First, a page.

Low-cost housing stonewalled by loans
text size

Low-cost housing stonewalled by loans

Ban Pracharath is seen from Lat Phrao canal on Aug 26, 2018. (Bangkok Post file photo)
Ban Pracharath is seen from Lat Phrao canal on Aug 26, 2018. (Bangkok Post file photo)

As many as 80% of loan applications for the state's low-cost housing scheme have been rejected, a hurdle that could force some project developers to stall plans amid subdued demand.

If the new government wants to continue the scheme, it should consider relaxing borrower qualifications to give low-income earners better access to financial sources, said a source at the Treasury Department.

To comply with the military-led government's policy under the low-cost Pracharath Thai housing scheme, the department invited the private sector to develop residential projects targeting individuals with an annual income of 100,000 baht or less. Tenants would lease residential units built on state land.

For unoccupied units, those earning up to 35,000 baht a month would be allowed to lease them before they would be offered to the general public.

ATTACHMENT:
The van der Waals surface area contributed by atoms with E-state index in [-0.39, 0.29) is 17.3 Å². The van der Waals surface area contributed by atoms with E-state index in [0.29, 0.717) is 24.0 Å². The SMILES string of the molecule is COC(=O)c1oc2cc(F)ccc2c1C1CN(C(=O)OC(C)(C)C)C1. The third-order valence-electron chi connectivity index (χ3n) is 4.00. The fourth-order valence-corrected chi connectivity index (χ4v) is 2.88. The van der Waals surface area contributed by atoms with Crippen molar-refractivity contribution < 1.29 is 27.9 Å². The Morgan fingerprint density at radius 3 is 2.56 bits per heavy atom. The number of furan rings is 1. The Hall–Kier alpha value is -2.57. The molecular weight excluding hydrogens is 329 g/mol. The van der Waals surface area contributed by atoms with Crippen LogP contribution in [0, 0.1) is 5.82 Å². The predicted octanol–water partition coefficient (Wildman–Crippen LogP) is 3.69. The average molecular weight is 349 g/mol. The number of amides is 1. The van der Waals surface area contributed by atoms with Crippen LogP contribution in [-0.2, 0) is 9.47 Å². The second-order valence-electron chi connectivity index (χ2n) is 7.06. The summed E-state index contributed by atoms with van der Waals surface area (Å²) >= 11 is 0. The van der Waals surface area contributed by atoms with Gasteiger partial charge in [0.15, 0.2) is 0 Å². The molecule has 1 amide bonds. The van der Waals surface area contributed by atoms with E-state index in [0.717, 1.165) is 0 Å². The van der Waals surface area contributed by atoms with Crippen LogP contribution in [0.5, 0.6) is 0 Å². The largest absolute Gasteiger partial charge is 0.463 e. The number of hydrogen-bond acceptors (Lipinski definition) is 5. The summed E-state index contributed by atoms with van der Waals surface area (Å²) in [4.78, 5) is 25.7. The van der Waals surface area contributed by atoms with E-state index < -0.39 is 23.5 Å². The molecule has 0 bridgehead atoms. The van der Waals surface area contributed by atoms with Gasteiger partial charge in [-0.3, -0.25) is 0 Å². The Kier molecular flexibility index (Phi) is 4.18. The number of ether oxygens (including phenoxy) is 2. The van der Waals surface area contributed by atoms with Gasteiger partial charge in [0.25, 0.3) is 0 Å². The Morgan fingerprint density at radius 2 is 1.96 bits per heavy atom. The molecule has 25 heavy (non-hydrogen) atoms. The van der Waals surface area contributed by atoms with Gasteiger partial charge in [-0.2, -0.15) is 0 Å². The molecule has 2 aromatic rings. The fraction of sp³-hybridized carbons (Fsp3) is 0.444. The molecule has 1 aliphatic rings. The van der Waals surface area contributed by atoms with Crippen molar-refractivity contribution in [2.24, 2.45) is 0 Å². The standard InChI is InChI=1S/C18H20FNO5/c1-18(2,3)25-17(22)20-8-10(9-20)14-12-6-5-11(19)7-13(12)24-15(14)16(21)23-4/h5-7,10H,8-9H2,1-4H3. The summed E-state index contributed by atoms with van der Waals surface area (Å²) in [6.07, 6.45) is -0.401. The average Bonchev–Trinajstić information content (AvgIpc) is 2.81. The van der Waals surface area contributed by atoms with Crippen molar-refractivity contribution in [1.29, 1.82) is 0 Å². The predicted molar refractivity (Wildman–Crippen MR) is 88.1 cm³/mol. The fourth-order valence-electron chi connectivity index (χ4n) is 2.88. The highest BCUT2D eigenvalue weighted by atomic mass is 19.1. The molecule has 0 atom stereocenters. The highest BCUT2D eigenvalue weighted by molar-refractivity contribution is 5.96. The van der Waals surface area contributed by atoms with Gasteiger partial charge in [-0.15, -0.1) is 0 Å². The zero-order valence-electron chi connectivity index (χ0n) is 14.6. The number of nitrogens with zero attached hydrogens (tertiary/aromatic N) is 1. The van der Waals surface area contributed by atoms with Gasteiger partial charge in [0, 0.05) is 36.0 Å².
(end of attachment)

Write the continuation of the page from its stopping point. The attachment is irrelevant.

The source said the Treasury Department will talk with the Bank of Thailand about easing financial institutions' lending requirements for the low-cost housing scheme and accepting losses that could happen in the future from lending under the scheme.

Rejected applicants' qualifications did not meet the central bank's lending criteria and bank executives who approve subpar applications could be legally culpable if the loans turn sour.

GH Bank president Chatchai Sirilai earlier said that most loan applicants to buy the cheap homes cannot afford the minimum payment. GH Bank and the Government Savings Bank are lenders for the Pracharath Thai housing scheme.

Few property developers are interested in bidding to develop the low-cost housing projects and some auction winners could stop development as they are required to sell at a maximum of 1 million baht a unit and pay 3.3% specific business tax and the projects must have common areas, the source said.

A system under which low-income earners can choose to buy homes in areas that are convenient for them is the suitable approach for the low-cost housing development, the source said, adding that the state could help low-income earners by loosening lending criteria and subsidising some interest costs to make home purchases affordable.

Among the aspects of the Pracharath Thai scheme, a project in Chiang Rai province is expected to receive a warm welcome from buyers, given the good location and low construction costs.

The source said projects in Chon Buri and Nakhon Phanom failed to attract auction participants because construction costs are expensive, particularly in Chon Buri, where soil to fill land costs as high as 1 million baht per rai.

Do you like the content of this article?